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by Graham Stevens, November 22, 2021

Thermal and Electrical Multiphysics Simulation: Modeling Joule Heating in Ansys

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Thermal and Electrical Multi-Physics Simulation can be approached in many ways using Ansys software. You can choose between different Ansys software components, as well as choose how to integrate them.  

For instance, Joule heating can be approached in many ways within the Ansys platform. This blog will cover the benefits of using electrical thermal multi-physics with the ANSYS Electronic Desktop (AEDT) to do Joule heating, as well as the non-AEDT options that are available for use in the Ansys platform.  

Electrical Thermal Multi-Physics 

Within ANSYS mechanical products in Workbench you can use a Workbench Mechanical Steady State Electric analysis, as well as Mechanical Steady-State Thermal Analyses; and both combined can model joule heating. 

Within ANSYS electronic product packages, Maxwell can be used to simulate a current moving through a device producing joule heating, and there are two different ways to model the system thermally. One is through Icepak, which is a full-featured solver within AEDT that has two different flavors, Classic and AEDT. The second is AEDT Mechanical steady-state thermal. It uses the same engine as the mechanical steady-state thermal within Workbench, but it is integrated into the AEDT platform.  

Finally, there are the Fluids products, which also are used to model heat transfer and conduct thermal analysis. In general, one should start with whichever suite of products one is most familiar with; but be aware of some potential physics limitations. I assume for the rest of this post that you are an electronics product user – but the same considerations apply if you are more mechanically focused. 

AEDT Mechanical or Icepak? 

When getting started with the electronic desktop and using mechanical or Icepak to do the thermal analysis piece of Multiphysics, one must weigh the pros, cons, and limitations of each of the different packages. AEDT mechanical is slightly easier to set up and is faster, as it uses some approximations which allow you to run the calculations faster. Icepak is fully featured and can do anything you want when it comes to the thermal side.  

When deciding between AEDT Mechanical and AEDT Icepak, one thing to think about is how the boundary conditions or the heat flow are changing over time. AEDT mechanical is much more appropriate for a steady-state approximation, where the electricity and or temperature conditions are not changing with time.  

If the conditions change with time, then Icepak will be the right choice. If they are doing shock-like conditions where the current is changing quickly, even Icepak may not be able to handle that situation, in that case, you may need to slow down or change how you are modeling. Both packages can support conductive heat transfer, where heat is moving from a hot part to a colder part through conduction.  

For convection, where there is air flowing or water cooling, and there is a flow field that is moving and transferring heat, there is a significant difference between the two packages. AEDT Mechanical makes an approximation that the whole flow field and the heat transfer associated with the flow field can be approximated by a heat transfer coefficient: (q=h(Ts – Tf)).  This makes the resulting analysis accurately dependent on how accurate this assumption is.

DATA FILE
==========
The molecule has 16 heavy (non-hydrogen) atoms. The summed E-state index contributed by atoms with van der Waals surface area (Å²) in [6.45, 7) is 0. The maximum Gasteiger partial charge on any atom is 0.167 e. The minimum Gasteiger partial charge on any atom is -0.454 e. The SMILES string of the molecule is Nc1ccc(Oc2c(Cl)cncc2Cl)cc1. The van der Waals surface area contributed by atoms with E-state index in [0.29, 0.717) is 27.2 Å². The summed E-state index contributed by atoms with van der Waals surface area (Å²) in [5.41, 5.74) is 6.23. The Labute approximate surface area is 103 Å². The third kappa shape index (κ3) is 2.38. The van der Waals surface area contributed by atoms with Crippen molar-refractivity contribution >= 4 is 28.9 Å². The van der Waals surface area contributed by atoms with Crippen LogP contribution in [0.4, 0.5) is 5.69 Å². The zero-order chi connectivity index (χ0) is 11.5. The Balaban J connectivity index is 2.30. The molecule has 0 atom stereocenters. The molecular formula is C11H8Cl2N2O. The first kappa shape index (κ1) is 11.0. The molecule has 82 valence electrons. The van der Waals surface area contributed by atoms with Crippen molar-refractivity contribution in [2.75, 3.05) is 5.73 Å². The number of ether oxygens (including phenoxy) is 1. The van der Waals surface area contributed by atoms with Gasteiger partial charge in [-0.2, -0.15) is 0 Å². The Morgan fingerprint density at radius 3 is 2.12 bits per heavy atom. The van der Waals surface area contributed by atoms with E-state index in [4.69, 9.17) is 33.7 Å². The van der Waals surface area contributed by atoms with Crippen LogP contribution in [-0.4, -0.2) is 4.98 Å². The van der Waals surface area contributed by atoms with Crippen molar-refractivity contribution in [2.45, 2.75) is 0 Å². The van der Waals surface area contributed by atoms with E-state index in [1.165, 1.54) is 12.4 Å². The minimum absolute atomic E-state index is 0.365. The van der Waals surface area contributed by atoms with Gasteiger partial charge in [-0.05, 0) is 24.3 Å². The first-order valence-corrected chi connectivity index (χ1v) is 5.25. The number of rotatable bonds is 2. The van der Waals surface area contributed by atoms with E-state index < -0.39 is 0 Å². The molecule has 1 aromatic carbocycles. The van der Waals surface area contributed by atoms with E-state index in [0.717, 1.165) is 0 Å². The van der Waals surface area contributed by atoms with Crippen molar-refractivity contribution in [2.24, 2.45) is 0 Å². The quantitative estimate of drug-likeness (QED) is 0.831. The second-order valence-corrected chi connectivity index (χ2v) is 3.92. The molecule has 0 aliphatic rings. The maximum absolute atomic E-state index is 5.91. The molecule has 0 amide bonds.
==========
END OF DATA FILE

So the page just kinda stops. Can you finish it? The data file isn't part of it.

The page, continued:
If you know that you’ve got a full-featured flow and cannot approximate the full variability in space with a single heat transfer coefficient, then you will want to use Icepak to model the full 3D spatial variations. Icepack uses the same CFD engine as Fluent, so can support any type of heat transfer. 

Finally, on the radiation side, at least up to version 2021 R2, AEDT Mechanical does not support radiation. If you know you have radiative transfer, you will want to use Icepak.  

Should you use One-Way or Two-Way Analysis? 

Another factor to consider is if you want to do one way or a two-way analysis. With Joule heating, when we put current through metal, and it heats up, you get a temperature change. That is a one-way analysis, where Joule heating provides the temperature, and we can find out what the temperature looks like with the one-way transfer.  

If the heating then heats up the metal and changes the conductivity of the metal itself, then the temperature changes how efficiently the joule heating is occurring.  

If you have a large temperature change compared to how quickly the thermal conductivity profile changes, then you want to use a two-way analysis to accurately change the conductivity, which then changes the temperature. If we cycle and do that a few times, we will converge and get a much more accurate answer.  

The graph on the right shows the conductivity of copper, gold, and silver and how they change with temperature. If there is a small temperature change like 300K to 310K then the conductivity of the metal will not change much at all, and we can accurately use a one-way temperature change analysis. However, if this difference was 100 – 200K, then you may want to consider doing a two-way analysis for accuracy. Which way you go also depends on the level of accuracy needed for the analysis, too. 

Now that you understand the benefits of each usage option within Ansys, please watch the full demonstration on Joule heating within AEDT from this Ansys Virtual Academy session 

You can also watch the Joule Heating in Mechanical Workbench webinar here.  

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